Freeport-McMoRan: Grasberg Violence Could Sink Stock

| About: Freeport-McMoRan Inc. (FCX)

Violence at the giant Grasberg copper and gold mine in Papua, New Guinea, could disrupt Freeport-McMoRan's operations there and send the mining giant's stock prices tumbling. The CEO and President of Freeport McMoRan (NYSE:FCX) made that admission at a conference in Miami on Tuesday.

Richard Akderson did not say how his company plans to deal with the violence, which is apparently caused by local rebels that want Papua to be independent from Indonesia. Nor did Adkerson did address rumors that the violence could be the work of elements of the Indonesian army, according to a Reuters article.

Statements in the Reuters report indicate that violence during a recent strike at Grasberg late last year was worse than has been previously reported. The article stated that a pipeline from the mine to a port was sabotaged and that there were violent clashes between police, rebels, and unidentified protesters. Adkerson did not mention an article that alleged that the leader of the union behind the strike may have connections to the Indonesian army.

It is clear that Adkerson and Freeport's management are worried about the situation at Grasberg. It is also clear that they are not saying what they are doing about it or if they have plans to deal with it. That could mean the situation at Grasberg could be worse than we have been led to believe.

If violence continues and it becomes impossible to operate Grasberg, Freeport's stock prices could go into a freefall. The mine is the company's biggest producer and asset; without it, Freeport will be forced to completely rewrite its' business plan and take major losses.

Freeport CEO Not Worried about new Indonesian Restrictions on Copper

One issue that Adkerson didn't seem very worried about was all the restrictions that the Indonesian government is apparently putting on its mining industry. Earlier this month, the government announced plans to restrict mineral imports to the 2009 or 2010 levels and slap a 20% tariff on exports of unprocessed metal orders.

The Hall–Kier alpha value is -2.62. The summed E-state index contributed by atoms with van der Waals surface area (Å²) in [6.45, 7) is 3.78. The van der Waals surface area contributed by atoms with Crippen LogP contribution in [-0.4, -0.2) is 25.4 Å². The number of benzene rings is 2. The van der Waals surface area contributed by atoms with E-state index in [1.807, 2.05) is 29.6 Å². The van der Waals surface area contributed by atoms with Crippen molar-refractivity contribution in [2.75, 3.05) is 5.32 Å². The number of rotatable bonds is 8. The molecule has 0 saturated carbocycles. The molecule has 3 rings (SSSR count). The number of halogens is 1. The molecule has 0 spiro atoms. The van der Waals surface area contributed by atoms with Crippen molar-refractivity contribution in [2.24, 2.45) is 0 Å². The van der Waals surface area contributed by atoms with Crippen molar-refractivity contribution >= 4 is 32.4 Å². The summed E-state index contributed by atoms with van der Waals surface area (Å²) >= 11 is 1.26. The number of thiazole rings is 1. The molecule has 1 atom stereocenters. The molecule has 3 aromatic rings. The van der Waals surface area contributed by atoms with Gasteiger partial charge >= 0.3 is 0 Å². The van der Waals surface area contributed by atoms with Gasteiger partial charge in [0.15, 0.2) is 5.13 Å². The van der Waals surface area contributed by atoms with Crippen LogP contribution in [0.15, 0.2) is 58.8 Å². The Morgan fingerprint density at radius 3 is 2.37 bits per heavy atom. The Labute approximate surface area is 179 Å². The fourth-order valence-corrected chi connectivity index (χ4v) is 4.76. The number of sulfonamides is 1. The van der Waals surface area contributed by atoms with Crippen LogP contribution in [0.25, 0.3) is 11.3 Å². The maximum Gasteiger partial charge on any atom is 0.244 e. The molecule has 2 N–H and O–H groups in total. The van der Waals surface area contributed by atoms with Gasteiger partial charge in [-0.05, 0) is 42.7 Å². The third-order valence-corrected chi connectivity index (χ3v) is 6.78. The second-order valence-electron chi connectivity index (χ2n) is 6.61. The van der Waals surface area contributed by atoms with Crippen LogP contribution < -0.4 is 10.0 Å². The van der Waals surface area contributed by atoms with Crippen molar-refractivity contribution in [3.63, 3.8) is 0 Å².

This followed an earlier regulation that was passed in February that would require foreign mining companies to sell a majority of their Indonesian operations to local owners after ten years of operations that was passed in February. Among other things, that law would require that the miners' assets be auctioned off to Indonesian companies or government agencies if they did not comply.

I have to agree with Mr. Adkerson here - these moves look more like political grandstanding than serious regulations. The Indonesian government and its leaders are obviously not going to kill off their nation's most profitable industry. Nor are they likely to shut down the mines that provide much of their government revenue.

A more likely move is that some sort of face saving compromise that will protect the miners and keep them in business will be reached. It is highly likely that Mr. Adkerson has had some sort of private discussions with Indonesian officials, who have already told him that they are not serious about the restrictions. The restrictions come right at the time that Indonesia is negotiating new contracts with foreign mine operators, including Freeport, BHP Billiton (NYSE:BHP), and Vale (NYSE:VALE).

Adkerson seemed to confirm this speculation at the conference when he said he was confident that Freeport McMoRan can work out some sort of compromise to stay in business in Indonesia. He also said that his company is going ahead with plans to start underground mining at Grasberg in spite of violence, strikes, and a hostile political climate.

If Freeport can work out some sort of deal with the Indonesian government, its stock prices would probably go up. If new restrictions and attacks on miners keep coming out of Jakarta, (Indonesia's capitol), Freeport's stock will plummet. Of course, any deal to save Grasberg will be meaningless if rebels blow the mine up or burn it down. Any sort of major attack on Grasberg would be a serious blow to Freeport's stock values.

Adkerson Optimistic about Copper's Future

Adkerson's optimism extended to another issue that is clouding Freeport's future, the recent collapse of the Chinese demand for copper. Adkerson told those attending the conference that he expects Chinese copper consumption to jump later this year and restore the metal's price. Adkerson said his optimism was based on a report from the Brook Hunt analysis firm. This report stated that Chinese copper demand will increase to 16.4 million tons a year in 2025 from an expected demand of 9 million tons this year.